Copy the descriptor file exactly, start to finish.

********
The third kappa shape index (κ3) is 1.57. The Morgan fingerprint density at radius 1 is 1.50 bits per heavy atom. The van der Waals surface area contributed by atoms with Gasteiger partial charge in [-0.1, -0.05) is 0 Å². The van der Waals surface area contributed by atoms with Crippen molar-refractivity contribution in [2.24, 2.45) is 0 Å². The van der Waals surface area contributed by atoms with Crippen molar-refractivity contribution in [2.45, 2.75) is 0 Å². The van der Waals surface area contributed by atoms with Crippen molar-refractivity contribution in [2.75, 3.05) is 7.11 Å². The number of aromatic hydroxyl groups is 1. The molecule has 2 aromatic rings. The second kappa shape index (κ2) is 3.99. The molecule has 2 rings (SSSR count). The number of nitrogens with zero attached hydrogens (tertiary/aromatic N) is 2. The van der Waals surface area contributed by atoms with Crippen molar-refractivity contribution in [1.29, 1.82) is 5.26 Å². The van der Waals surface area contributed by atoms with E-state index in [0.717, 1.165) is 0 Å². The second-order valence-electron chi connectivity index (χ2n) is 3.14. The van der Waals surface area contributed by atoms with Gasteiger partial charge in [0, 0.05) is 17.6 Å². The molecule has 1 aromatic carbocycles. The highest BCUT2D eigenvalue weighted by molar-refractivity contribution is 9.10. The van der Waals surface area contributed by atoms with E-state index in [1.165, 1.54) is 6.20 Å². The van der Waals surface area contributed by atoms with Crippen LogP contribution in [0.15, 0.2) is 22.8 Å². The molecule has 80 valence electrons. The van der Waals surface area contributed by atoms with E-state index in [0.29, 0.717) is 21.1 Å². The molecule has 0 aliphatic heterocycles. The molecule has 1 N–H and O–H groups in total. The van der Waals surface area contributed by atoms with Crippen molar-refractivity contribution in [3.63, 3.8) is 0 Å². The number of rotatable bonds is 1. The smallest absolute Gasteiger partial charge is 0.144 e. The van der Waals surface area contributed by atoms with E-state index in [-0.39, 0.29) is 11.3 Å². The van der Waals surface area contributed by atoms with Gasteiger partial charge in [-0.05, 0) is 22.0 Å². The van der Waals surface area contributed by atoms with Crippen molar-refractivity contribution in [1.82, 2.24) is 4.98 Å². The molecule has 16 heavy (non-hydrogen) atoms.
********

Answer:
The third kappa shape index (κ3) is 1.57. The Morgan fingerprint density at radius 1 is 1.50 bits per heavy atom. The van der Waals surface area contributed by atoms with Gasteiger partial charge in [-0.1, -0.05) is 0 Å². The van der Waals surface area contributed by atoms with Crippen molar-refractivity contribution in [2.24, 2.45) is 0 Å². The van der Waals surface area contributed by atoms with Crippen molar-refractivity contribution in [2.45, 2.75) is 0 Å². The van der Waals surface area contributed by atoms with Crippen molar-refractivity contribution in [2.75, 3.05) is 7.11 Å². The number of aromatic hydroxyl groups is 1. The molecule has 2 aromatic rings. The second kappa shape index (κ2) is 3.99. The molecule has 2 rings (SSSR count). The number of nitrogens with zero attached hydrogens (tertiary/aromatic N) is 2. The van der Waals surface area contributed by atoms with Crippen molar-refractivity contribution in [1.29, 1.82) is 5.26 Å². The van der Waals surface area contributed by atoms with E-state index in [0.717, 1.165) is 0 Å². The second-order valence-electron chi connectivity index (χ2n) is 3.14. The van der Waals surface area contributed by atoms with Gasteiger partial charge in [0, 0.05) is 17.6 Å². The molecule has 1 aromatic carbocycles. The highest BCUT2D eigenvalue weighted by molar-refractivity contribution is 9.10. The van der Waals surface area contributed by atoms with E-state index in [1.165, 1.54) is 6.20 Å². The van der Waals surface area contributed by atoms with Crippen LogP contribution in [0.15, 0.2) is 22.8 Å². The molecule has 80 valence electrons. The van der Waals surface area contributed by atoms with E-state index in [0.29, 0.717) is 21.1 Å². The molecule has 0 aliphatic heterocycles. The molecule has 1 N–H and O–H groups in total. The van der Waals surface area contributed by atoms with Crippen molar-refractivity contribution in [3.63, 3.8) is 0 Å². The number of rotatable bonds is 1. The smallest absolute Gasteiger partial charge is 0.144 e. The van der Waals surface area contributed by atoms with E-state index in [-0.39, 0.29) is 11.3 Å². The van der Waals surface area contributed by atoms with Gasteiger partial charge in [-0.05, 0) is 22.0 Å². The van der Waals surface area contributed by atoms with Crippen molar-refractivity contribution in [1.82, 2.24) is 4.98 Å². The molecule has 16 heavy (non-hydrogen) atoms.